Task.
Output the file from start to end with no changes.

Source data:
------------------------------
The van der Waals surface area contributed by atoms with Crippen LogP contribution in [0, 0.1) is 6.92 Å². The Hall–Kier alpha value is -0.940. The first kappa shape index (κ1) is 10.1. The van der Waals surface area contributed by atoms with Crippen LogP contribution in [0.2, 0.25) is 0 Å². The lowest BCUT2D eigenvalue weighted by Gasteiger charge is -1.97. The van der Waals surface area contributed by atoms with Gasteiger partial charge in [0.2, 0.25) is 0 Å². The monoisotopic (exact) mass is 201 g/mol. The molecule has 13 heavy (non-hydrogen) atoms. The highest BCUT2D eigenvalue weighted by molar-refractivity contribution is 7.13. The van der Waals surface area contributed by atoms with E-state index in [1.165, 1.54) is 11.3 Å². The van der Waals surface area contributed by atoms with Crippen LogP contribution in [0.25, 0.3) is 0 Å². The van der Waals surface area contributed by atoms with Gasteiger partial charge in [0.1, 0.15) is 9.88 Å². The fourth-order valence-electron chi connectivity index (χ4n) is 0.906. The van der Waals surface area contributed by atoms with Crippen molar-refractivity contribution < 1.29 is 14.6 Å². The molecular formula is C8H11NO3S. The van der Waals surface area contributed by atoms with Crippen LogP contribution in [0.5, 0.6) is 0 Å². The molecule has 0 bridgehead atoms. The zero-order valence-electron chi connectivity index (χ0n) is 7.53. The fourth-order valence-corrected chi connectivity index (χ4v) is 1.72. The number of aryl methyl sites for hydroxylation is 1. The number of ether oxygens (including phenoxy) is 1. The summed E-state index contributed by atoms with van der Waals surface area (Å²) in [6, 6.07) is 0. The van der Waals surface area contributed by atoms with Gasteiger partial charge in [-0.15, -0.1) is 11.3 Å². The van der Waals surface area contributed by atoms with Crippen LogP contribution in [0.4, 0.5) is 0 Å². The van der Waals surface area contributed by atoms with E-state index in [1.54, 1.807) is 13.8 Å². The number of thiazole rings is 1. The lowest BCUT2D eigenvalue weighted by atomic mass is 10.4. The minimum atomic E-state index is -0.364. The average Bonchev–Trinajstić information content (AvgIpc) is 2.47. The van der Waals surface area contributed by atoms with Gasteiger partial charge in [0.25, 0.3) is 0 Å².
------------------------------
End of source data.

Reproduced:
The van der Waals surface area contributed by atoms with Crippen LogP contribution in [0, 0.1) is 6.92 Å². The Hall–Kier alpha value is -0.940. The first kappa shape index (κ1) is 10.1. The van der Waals surface area contributed by atoms with Crippen LogP contribution in [0.2, 0.25) is 0 Å². The lowest BCUT2D eigenvalue weighted by Gasteiger charge is -1.97. The van der Waals surface area contributed by atoms with Gasteiger partial charge in [0.2, 0.25) is 0 Å². The monoisotopic (exact) mass is 201 g/mol. The molecule has 13 heavy (non-hydrogen) atoms. The highest BCUT2D eigenvalue weighted by molar-refractivity contribution is 7.13. The van der Waals surface area contributed by atoms with E-state index in [1.165, 1.54) is 11.3 Å². The van der Waals surface area contributed by atoms with Crippen LogP contribution in [0.25, 0.3) is 0 Å². The van der Waals surface area contributed by atoms with Gasteiger partial charge in [0.1, 0.15) is 9.88 Å². The fourth-order valence-electron chi connectivity index (χ4n) is 0.906. The van der Waals surface area contributed by atoms with Crippen molar-refractivity contribution < 1.29 is 14.6 Å². The molecular formula is C8H11NO3S. The van der Waals surface area contributed by atoms with Crippen LogP contribution in [0.5, 0.6) is 0 Å². The molecule has 0 bridgehead atoms. The zero-order valence-electron chi connectivity index (χ0n) is 7.53. The fourth-order valence-corrected chi connectivity index (χ4v) is 1.72. The number of aryl methyl sites for hydroxylation is 1. The number of ether oxygens (including phenoxy) is 1. The summed E-state index contributed by atoms with van der Waals surface area (Å²) in [6, 6.07) is 0. The van der Waals surface area contributed by atoms with Gasteiger partial charge in [-0.15, -0.1) is 11.3 Å². The van der Waals surface area contributed by atoms with Crippen LogP contribution in [0.4, 0.5) is 0 Å². The van der Waals surface area contributed by atoms with E-state index in [1.54, 1.807) is 13.8 Å². The number of thiazole rings is 1. The lowest BCUT2D eigenvalue weighted by atomic mass is 10.4. The minimum atomic E-state index is -0.364. The average Bonchev–Trinajstić information content (AvgIpc) is 2.47. The van der Waals surface area contributed by atoms with Gasteiger partial charge in [0.25, 0.3) is 0 Å².